Judy in Disguise (With Glasses) | Performing Arts Review | Chicago Reader

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Judy in Disguise (With Glasses)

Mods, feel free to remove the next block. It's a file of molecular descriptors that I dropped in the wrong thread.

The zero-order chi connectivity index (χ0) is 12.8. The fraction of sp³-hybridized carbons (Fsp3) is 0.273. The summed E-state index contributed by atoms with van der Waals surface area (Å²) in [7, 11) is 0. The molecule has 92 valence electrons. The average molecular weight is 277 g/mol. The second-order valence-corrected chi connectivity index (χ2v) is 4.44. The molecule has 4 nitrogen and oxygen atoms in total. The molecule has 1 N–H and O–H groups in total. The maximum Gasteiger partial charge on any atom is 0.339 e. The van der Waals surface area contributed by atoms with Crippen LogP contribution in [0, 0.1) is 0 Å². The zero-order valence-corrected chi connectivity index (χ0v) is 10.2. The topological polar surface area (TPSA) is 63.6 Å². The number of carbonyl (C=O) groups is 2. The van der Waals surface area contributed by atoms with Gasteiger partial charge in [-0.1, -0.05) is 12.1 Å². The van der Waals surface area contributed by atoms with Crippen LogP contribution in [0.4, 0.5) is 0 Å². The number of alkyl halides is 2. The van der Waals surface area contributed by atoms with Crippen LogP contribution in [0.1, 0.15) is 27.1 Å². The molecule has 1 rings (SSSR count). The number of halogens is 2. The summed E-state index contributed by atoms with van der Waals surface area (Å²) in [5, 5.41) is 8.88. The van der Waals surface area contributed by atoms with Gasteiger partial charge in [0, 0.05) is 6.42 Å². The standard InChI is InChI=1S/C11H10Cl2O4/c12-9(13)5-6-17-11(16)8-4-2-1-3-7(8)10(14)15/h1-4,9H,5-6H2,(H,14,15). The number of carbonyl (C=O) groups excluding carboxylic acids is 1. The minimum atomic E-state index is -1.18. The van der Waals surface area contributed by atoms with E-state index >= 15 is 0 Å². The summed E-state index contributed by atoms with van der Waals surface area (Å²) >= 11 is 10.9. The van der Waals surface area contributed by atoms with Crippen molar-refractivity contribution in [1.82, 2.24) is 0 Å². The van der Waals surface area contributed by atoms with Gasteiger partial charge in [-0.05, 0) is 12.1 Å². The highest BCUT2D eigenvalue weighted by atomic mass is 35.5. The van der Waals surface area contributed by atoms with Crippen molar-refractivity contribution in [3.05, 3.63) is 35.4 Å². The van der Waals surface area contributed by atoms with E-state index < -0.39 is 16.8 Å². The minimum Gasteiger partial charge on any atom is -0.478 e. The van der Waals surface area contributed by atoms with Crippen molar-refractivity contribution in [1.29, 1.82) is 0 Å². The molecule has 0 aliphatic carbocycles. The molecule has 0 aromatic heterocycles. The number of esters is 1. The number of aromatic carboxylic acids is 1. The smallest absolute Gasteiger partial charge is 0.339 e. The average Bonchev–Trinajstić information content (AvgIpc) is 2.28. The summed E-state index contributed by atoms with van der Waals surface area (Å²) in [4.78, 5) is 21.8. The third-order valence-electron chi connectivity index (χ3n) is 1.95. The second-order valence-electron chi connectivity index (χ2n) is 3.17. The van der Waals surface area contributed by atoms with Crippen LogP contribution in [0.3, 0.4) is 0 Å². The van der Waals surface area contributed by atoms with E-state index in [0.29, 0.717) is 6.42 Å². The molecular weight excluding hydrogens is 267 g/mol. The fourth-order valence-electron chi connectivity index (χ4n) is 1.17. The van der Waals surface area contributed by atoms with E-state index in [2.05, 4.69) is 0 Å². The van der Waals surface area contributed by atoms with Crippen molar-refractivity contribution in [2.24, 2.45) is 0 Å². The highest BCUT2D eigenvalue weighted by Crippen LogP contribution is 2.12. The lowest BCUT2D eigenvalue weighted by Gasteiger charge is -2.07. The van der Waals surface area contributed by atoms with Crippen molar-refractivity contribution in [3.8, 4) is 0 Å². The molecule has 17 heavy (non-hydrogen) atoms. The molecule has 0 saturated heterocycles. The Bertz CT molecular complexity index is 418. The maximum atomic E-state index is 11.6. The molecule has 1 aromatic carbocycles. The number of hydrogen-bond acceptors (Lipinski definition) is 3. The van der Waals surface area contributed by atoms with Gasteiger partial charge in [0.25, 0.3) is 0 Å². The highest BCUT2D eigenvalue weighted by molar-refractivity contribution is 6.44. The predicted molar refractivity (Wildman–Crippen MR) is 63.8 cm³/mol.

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Judy in Disguise (With Glasses), Chemically Imbalanced Productions at Frankie J's MethaDome Theatre. The concept is overflowing with possibilities: best-selling author Judy McClure (Angela Farruggia) keynotes at a conference for writers with low self-esteem, using her own struggles (presented in flashbacks) to illustrate how one can succeed in spite of an unhappy childhood. Farruggia, also the playwright, has produced a comically lost soul with a sweet vulnerability that follows her from youth (practicing dance steps in the mirror, keeping overdeveloped boobs in check) to adulthood (contemplating suicide by an overdose of Denny's coffee). The script, however, feels awkwardly adolescent in its development. The conference speech--whose wisdom peaks at "the grass is always greener"--quickly deteriorates into a weakish link between flashbacks. Farruggia fills time with oddly disconnected anecdotes about substitute teaching and performing magic for hospitalized kids, but rushes through significant events like her mother's eulogy and the discovery that she can't have children. When saying goodbye to a lifelong imaginary friend she blurts out, "I know that you know it's only been Mom and me, no brothers and sisters, and I met you right after Dad left," treating this important revelation as a footnote instead of weaving it into the story. Adding substance to the keynote address (God knows we writers need pep talks as much as anyone) and reprioritizing the life stories could turn this into a comic gem. A 30-minute set from one of various improv groups follows each performance.

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